Focal Region Feature: Lake Michigan Shoreline
Earlier this year, the Land Conservancy of West Michigan unveiled its first ever Strategic Conservation Plan. The plan identifies three regions where we will focus conservation efforts. In this article, we explore the Lake Michigan Shoreline with LCWM’s Stewardship and Land Protection Directors.
The western border of the Land Conservancy of West Michigan’s service area is the scenic coast of Lake Michigan. This special stretch of land is home to an astounding variety of ecosystems—from the sandy lakeshore, to the towering coastal dunes, to the shaded back dune forests. Migrating birds and insects flock to these areas to rest on their annual journeys. Fox, deer and bobcats amble through the forests. And plants you’ll scarcely find anywhere else thrive in this unique region.
These ecological treasures are globally rare, and climate change, development and the onset of invasive species threaten their long-term survival. Fortunately, there are things we can do to stem the tide.
“One of the strongest ways to create resilient ecosystems is to make sure habitat patches are connected to each other,” said LCWM Stewardship Director Justin Heslinga.
That is why preserving habitat connectivity is one of the driving forces behind our Strategic Conservation Plan—our guide for how we will proactively approach the conservation of West Michigan’s natural lands for the next 10-15 years.
“Animals and plants move over time, and if they aren’t boxed in by human development, they are able to shift to environments that better sustain them,” said LCWM Land Protection Director April Scholtz.
“If a disease or disturbance wipes out a species in one patch, others can move in from a nearby location, preserving regional biodiversity,” Justin said.
It isn’t easy to sum up why biodiversity—or the variety of life in a given ecosystem—is important. But it is integral to the health of an ecosystem. For example, when an invasive plant species prevents native plants from thriving, the animals who depend on those native plants for food are likewise impacted. This creates a cascading effect that not only harms the health of the entire ecosystem, but the quality of our water, air and ultimately our own health.
Because of the unique diversity of habitats on the Lake Michigan Shoreline, connected natural land in this region is especially important to protect. But this work isn’t easy.
“A big challenge with creating habitat corridors on the lakeshore is that much of the remaining land is either already developed or very expensive,” Justin said. “But with engaged landowners and strong community partners, we have been able to help string together thousands of acres of protected habitat.”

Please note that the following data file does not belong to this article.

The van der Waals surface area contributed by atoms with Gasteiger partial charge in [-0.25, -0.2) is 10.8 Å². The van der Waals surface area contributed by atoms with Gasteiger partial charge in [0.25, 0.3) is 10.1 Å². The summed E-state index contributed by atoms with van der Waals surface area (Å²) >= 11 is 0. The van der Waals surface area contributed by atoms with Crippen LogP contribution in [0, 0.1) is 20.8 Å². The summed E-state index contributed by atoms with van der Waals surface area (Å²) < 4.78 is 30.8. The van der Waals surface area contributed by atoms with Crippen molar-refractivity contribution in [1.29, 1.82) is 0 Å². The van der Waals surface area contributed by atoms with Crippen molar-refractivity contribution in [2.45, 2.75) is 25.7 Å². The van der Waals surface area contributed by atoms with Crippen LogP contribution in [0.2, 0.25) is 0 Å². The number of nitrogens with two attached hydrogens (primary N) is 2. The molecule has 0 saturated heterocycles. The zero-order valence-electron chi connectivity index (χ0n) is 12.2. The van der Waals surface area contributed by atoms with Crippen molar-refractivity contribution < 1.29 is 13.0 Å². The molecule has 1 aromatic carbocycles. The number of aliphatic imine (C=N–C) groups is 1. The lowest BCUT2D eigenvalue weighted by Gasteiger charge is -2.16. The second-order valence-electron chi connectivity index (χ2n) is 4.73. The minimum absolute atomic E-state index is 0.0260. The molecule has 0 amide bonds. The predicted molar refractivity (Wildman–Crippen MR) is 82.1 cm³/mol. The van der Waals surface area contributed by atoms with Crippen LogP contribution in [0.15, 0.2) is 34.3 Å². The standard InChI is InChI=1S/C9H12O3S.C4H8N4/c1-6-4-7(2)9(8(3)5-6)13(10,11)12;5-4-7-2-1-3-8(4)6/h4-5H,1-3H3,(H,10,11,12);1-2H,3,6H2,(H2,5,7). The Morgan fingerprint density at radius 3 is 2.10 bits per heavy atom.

“A prime example of this is our work with Ottawa County Parks, assisting them in the creation of the North Ottawa Dunes and, more recently, Ottawa Sands County Park,” April said. “Both projects required a strong partnership in order to succeed.”
For North Ottawa Dunes in 2005, Land Conservancy staff worked with the County and a group of local citizens who were committed to raising the private funds required to match a grant. In 2018, staff of the two organizations played off each other’s strengths and were able protect Ottawa Sands. Together, the projects created a stretch of public, permanently protected natural land on the lakeshore.
“Now there are more than 2,000 acres of connected dune, shoreline, river and lake habitats, that also provide a 6-mile recreational corridor,” April said.
Another way to create connected habitat is by expanding existing natural areas, as we hope to do at Flower Creek Dunes Nature Preserve in Montague. With community support, we are in the process of acquiring a 43-acre property adjacent to the preserve, land currently owned by Douglas Paprocki.
“It was Doug and his late wife Gretchen who first introduced us to this remarkable area on the lakeshore—a hidden gem, with undeveloped stretches of shoreline and rugged dune forests,” April said. “They were one of the first families to work with the Land Conservancy after the office was opened in Grand Rapids in 1993, and our work with them led us to work with Muskegon County to double the size of the adjacent Meinert County Park and later establish our own preserve nearby on the lakeshore.”
Now, the sale of the Paprocki’s property to the Land Conservancy will further expand the protected Lake Michigan Shoreline in the Montague area.
“The addition of the Paprocki property to Flower Creek Dunes Nature Preserve will help protect a 255-acre corridor of natural land that stretches from Meinert Park to the mouth of Big Flower Creek,” Justin said.
The Paprocki property consists of hilly dunes forested with Eastern hemlock, red oak, maple and more. Birds like pileated woodpecker, vireo and American redstart soar in the overstory, while red fox and white-tailed deer roam the understory. In the fall, an incredible variety of mushrooms can be found fruiting on the forest floor.
“What is most exciting to me is the property’s extreme topography and dense, mature forest, which lends a truly wild character to the land that is increasingly hard to find in West Michigan,” Justin said.
The Paprockis have been incredible stewards of the forest during their ownership, and Doug now hopes to pass that torch to the Land Conservancy so that it will remain thoughtfully protected and cared for in perpetuity.
“The Paprockis’ years of researching and documenting the natural and cultural history of this area, and their stewardship of the land will be of tremendous benefit to the Flower Creek Dunes Preserve, and to those who will enjoy exploring the dunes,” April said.